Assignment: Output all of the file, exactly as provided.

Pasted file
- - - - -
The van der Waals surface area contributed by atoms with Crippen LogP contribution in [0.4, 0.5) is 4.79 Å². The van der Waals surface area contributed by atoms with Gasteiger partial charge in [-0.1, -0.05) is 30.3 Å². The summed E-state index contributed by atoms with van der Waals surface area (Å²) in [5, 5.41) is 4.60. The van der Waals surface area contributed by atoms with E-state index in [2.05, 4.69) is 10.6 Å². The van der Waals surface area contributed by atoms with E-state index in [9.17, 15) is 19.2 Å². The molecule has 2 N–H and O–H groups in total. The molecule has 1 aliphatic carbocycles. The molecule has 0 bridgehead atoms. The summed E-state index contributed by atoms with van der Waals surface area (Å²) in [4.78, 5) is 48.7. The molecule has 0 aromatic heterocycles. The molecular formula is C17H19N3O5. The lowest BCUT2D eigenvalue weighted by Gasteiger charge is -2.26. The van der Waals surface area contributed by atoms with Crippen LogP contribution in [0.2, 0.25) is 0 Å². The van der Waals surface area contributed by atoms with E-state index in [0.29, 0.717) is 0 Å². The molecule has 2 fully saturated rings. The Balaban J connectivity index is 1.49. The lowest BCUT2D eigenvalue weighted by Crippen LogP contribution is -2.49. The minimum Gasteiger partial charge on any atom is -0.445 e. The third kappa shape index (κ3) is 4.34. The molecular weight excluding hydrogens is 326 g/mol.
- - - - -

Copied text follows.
The van der Waals surface area contributed by atoms with Crippen LogP contribution in [0.4, 0.5) is 4.79 Å². The van der Waals surface area contributed by atoms with Gasteiger partial charge in [-0.1, -0.05) is 30.3 Å². The summed E-state index contributed by atoms with van der Waals surface area (Å²) in [5, 5.41) is 4.60. The van der Waals surface area contributed by atoms with E-state index in [2.05, 4.69) is 10.6 Å². The van der Waals surface area contributed by atoms with E-state index in [9.17, 15) is 19.2 Å². The molecule has 2 N–H and O–H groups in total. The molecule has 1 aliphatic carbocycles. The molecule has 0 bridgehead atoms. The summed E-state index contributed by atoms with van der Waals surface area (Å²) in [4.78, 5) is 48.7. The molecule has 0 aromatic heterocycles. The molecular formula is C17H19N3O5. The lowest BCUT2D eigenvalue weighted by Gasteiger charge is -2.26. The van der Waals surface area contributed by atoms with Crippen LogP contribution in [0.2, 0.25) is 0 Å². The van der Waals surface area contributed by atoms with E-state index in [0.29, 0.717) is 0 Å². The molecule has 2 fully saturated rings. The Balaban J connectivity index is 1.49. The lowest BCUT2D eigenvalue weighted by Crippen LogP contribution is -2.49. The minimum Gasteiger partial charge on any atom is -0.445 e. The third kappa shape index (κ3) is 4.34. The molecular weight excluding hydrogens is 326 g/mol.